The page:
SAN FRANCISCO (Reuters) - Leading mobile chipmaker Qualcomm Inc posted higher fiscal first-quarter revenue that slightly missed estimates as smartphone growth shifted to China, but it bumped up its full-year earnings outlook and said 2014 was playing out as expected.
With growth in the smartphone industry moving away from wealthy markets such as the United States and toward China and other emerging economies, where consumers favor less expensive devices, Qualcomm has been focusing on costs to preserve its profitability.
The San Diego, California company said on Wednesday it sold more mobile chips than it expected in the December quarter and that it was making progress in trimming its operating expenses. It expects demand for its chips to grow later this year as leading mobile carrier China Mobile rolls out cellphone services using the advanced LTE technology Qualcomm dominates.
Wednesday’s was the first quarterly report since Qualcomm announced in December that Chief Operating Officer Steve Mollenkopf would take over from Paul Jacobs as CEO starting in March.
“Our business is getting at the forefront of a technology migration that is occurring in China,” Mollenkopf told Reuters. “For us now, there’s the opening up of the largest carrier there.”
Qualcomm slightly increased its full-year forecast for earnings per share to a range of $5.00 to $5.20, from $4.95 to $5.15, essentially adjusting for first-quarter earnings that came in above the company’s own previous estimate.
“We raised the full-year EPS guidance but really just to reflect the positive results of Q1. We see the rest of the year playing out pretty much in line with our original expectations,” Chief Financial Officer George Davis said in an interview.
Qualcomm had first-quarter net income of $1.88 billion, down 2 percent. GAAP diluted earnings per share were $1.09. Its non-GAAP earnings per share were $1.26, above its previous forecast of between $1.10 and $1.20.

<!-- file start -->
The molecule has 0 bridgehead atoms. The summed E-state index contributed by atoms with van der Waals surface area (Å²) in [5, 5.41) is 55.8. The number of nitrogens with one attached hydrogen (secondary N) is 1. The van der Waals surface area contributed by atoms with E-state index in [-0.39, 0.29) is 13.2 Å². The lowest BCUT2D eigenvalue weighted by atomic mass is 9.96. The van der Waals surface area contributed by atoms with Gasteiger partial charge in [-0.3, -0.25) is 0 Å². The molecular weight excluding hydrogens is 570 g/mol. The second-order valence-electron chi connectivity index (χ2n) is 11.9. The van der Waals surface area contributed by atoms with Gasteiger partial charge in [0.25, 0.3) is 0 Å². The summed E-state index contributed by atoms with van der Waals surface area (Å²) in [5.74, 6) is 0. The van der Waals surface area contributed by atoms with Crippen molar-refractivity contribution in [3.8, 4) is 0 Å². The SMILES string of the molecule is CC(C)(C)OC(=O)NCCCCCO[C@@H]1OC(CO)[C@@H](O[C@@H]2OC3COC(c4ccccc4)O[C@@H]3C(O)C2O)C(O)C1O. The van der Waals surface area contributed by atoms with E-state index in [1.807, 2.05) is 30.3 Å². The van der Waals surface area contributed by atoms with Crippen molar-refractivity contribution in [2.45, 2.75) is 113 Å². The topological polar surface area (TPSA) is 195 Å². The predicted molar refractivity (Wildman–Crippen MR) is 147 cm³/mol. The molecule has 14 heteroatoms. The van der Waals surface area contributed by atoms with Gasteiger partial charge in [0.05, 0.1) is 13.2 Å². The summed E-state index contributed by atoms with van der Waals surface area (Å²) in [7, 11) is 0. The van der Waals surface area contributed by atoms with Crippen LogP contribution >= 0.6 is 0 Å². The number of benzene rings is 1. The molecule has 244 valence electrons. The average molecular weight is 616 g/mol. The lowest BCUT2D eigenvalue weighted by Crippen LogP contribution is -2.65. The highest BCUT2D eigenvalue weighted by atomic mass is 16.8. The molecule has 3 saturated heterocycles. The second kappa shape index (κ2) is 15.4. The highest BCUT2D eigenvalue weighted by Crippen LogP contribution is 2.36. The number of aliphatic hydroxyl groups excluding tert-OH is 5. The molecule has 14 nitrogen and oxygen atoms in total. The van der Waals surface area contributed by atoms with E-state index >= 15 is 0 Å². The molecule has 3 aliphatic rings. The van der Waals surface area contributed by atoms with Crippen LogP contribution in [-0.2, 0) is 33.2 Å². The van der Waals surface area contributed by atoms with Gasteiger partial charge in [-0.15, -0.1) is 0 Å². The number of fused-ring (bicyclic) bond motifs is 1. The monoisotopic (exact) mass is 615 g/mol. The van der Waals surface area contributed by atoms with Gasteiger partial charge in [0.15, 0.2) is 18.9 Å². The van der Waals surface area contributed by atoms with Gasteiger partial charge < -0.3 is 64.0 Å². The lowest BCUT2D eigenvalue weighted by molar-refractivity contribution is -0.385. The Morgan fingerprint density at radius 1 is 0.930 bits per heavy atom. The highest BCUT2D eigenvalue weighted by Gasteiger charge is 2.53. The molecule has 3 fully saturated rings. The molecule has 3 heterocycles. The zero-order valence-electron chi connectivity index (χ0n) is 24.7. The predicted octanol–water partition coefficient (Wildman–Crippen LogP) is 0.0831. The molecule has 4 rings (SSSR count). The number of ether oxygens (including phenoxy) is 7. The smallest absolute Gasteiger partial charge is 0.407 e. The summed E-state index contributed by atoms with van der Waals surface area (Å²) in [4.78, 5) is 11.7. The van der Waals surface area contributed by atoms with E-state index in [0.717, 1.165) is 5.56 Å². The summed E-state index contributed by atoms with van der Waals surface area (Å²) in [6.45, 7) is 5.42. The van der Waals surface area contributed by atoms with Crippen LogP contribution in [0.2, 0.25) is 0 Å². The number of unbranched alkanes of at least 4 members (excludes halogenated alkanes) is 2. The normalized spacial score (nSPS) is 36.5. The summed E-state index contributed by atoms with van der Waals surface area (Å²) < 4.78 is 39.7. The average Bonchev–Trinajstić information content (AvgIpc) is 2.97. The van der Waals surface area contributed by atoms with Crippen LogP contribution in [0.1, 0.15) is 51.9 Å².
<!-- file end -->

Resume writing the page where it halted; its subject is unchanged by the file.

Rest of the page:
On Monday, lower-than-expected holiday iPhone sales and a weak revenue forecast by Apple Inc, a major Qualcomm customer, renewed fears on Wall Street about Chinese demand and a tepid global market.
“It could have been worse, given how sentiment has gotten in the last couple of days,” Bernstein analyst Stacy Rasgon said of Qualcomm’s quarterly results.
While the majority of Qualcomm’s revenue comes from selling baseband chips that let phones communicate with carrier networks, most of its profit comes from licensing patents for its ubiquitous CDMA cellphone technology. As phone prices edge lower, Qualcomm receives less royalty revenue.
Average prices for cellphones in the September quarter, used to calculate licensing revenue for Qualcomm in the December quarter, were between $219 and $225, the company said. That was less than the $223 to $229 range that Qualcomm estimated for the June quarter in its previous earnings statement.
Mollenkopf said Chinese authorities had told Qualcomm that the substance of an antitrust investigation into the chipmaker, launched in November, were confidential. He said Qualcomm was cooperating but declined to comment further on the investigation, which could potentially lead to a record fine exceeding $1 billion.
Qualcomm, founded in 1985, has become the top chip supplier for smartphones and its stock value has surpassed that of Intel Corp. Intel is still the world’s largest chipmaker by revenue but is struggling to gain a foothold in mobile.
Qualcomm shares are up about 12 percent over the past 12 months, lower than the S&P 500’s gain of roughly 18 percent. The chipmaker’s shares trade at about 14 times expected earnings, on par with Intel.
Qualcomm reported first-quarter revenue of $6.62 billion, up 10 percent from the year-ago period. Analysts on average had expected first-quarter revenue of $6.665 billion, according to Thomson Reuters I/B/E/S.
It said revenue in the fiscal second quarter, which ends in March, would range from $6.1 billion to $6.7 billion. Analysts on average expect second-quarter revenue of $6.723 billion, according to Thomson Reuters I/B/E/S.
Qualcomm maintained its forecast for 2014 fiscal revenue between $26 billion and $27.5 billion.
Its adjusted earnings per share in the first quarter included a 25-cent gain from the sale of its Omnitracs logistics business as well as a 20-cent impairment charge. The company said that those and other smaller items added a net 4 cents per share to adjusted earnings.
Qualcomm shares were up 2.8 percent in extended trading after closing down 1.21 percent at $71.12 on Nasdaq.
Reporting by Noel Randewich; Editing by Andrew Hay and Tom Brown